and de facto relationships
The important distinction between de facto relationships and de jure (ie legal) marriages is that a de facto relationship has to exist in fact, whereas a de jure marriage persists until death or divorce bring it to an end.
Justice Windeyer, who has long sat in the Equity division of the NSW Supreme Court, has heard more than his fair share of cases about the existence of de facto relationships.
Here are a number of passing comments in a recent case where he had to decide whether a woman (the defendant) was the de facto partner of a man who had died without making a will. The man’s children denied the relationship, basically on the grounds that there had once been a relationship but it had come to an end – as evidenced by living arrangements, displays of affection or rather the lack of them, complaints by the deceased about the defendant, and his involvement with “other women.” At immediate stake was who should administer the estate, but presumably other entitlements under intestacy also depended on this.
12 As often happens in these cases a great deal of evidence and almost interminable cross-examination was directed to the sleeping routine, who used what bathroom, and where the particular clothes were kept for the period from 1998 to 2006.
And in relation to the daughter’s evidence about the state of the flat where the deceased lived with the defendant at the time of his death:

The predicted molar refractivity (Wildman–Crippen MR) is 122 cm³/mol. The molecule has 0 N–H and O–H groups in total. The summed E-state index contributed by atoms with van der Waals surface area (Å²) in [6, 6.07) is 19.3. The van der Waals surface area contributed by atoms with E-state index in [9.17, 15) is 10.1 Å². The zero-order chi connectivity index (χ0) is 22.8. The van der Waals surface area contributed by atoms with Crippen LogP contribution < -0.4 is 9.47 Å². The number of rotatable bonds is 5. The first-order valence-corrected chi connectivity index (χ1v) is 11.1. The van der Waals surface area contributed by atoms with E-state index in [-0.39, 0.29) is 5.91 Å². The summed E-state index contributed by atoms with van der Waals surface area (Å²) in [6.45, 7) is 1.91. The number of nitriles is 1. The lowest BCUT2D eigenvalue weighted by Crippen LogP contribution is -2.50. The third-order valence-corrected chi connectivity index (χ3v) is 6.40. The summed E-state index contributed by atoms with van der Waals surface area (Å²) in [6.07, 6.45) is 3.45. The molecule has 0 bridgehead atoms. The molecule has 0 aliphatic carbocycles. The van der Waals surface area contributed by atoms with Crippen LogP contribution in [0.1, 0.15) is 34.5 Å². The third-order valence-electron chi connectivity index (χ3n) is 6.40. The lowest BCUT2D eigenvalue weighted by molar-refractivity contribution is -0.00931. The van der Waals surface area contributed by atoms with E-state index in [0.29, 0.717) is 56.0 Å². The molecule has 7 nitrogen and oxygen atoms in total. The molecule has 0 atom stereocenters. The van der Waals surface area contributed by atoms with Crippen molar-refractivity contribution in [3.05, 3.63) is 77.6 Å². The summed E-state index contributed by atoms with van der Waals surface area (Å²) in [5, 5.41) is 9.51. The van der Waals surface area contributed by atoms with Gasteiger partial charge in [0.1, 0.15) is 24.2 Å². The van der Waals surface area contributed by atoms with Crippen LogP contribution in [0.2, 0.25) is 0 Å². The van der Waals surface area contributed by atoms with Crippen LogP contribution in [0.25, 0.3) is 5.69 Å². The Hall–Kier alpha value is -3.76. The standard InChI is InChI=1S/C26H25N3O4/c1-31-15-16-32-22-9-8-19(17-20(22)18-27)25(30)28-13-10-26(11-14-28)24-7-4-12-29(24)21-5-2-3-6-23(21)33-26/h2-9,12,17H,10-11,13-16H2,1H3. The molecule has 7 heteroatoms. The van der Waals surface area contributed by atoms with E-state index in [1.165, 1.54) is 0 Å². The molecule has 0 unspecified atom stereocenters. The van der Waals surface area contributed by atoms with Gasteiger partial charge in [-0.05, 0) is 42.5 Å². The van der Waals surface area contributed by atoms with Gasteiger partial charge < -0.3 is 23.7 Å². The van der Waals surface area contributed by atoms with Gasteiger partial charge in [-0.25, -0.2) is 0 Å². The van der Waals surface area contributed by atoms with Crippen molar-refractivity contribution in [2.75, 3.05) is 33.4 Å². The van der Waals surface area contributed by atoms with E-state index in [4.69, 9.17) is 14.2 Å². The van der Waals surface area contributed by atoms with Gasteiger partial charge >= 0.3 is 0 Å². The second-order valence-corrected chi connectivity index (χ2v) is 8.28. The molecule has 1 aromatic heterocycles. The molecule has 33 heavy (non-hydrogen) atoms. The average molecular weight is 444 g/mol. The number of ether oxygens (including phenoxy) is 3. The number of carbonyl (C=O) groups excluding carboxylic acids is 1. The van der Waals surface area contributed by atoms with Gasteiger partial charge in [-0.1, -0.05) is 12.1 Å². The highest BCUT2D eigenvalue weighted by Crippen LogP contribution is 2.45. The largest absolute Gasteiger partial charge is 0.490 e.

16 ….She gave the expected type of evidence about the bedrooms at Zetland. At least here there was only one bathroom so that it was not suggested it was not used by both the deceased and the defendant.
17 I should say now that I do not think the question of whether or not there is a de facto relationship can often be determined by the position of clothing or use of bathrooms. There are hundreds of married couples who keep clothing in different rooms; there are no doubt married couples who sleep in separate rooms, but have a committed relationship. There are many married couples who use different bathrooms and no doubt many more who wish that they could.
That last sentence qualifies as judicial humour, though query whether his Honour is being consistent here in applying generalisations about married couples to a case about a de facto relationship given his ultimate findings.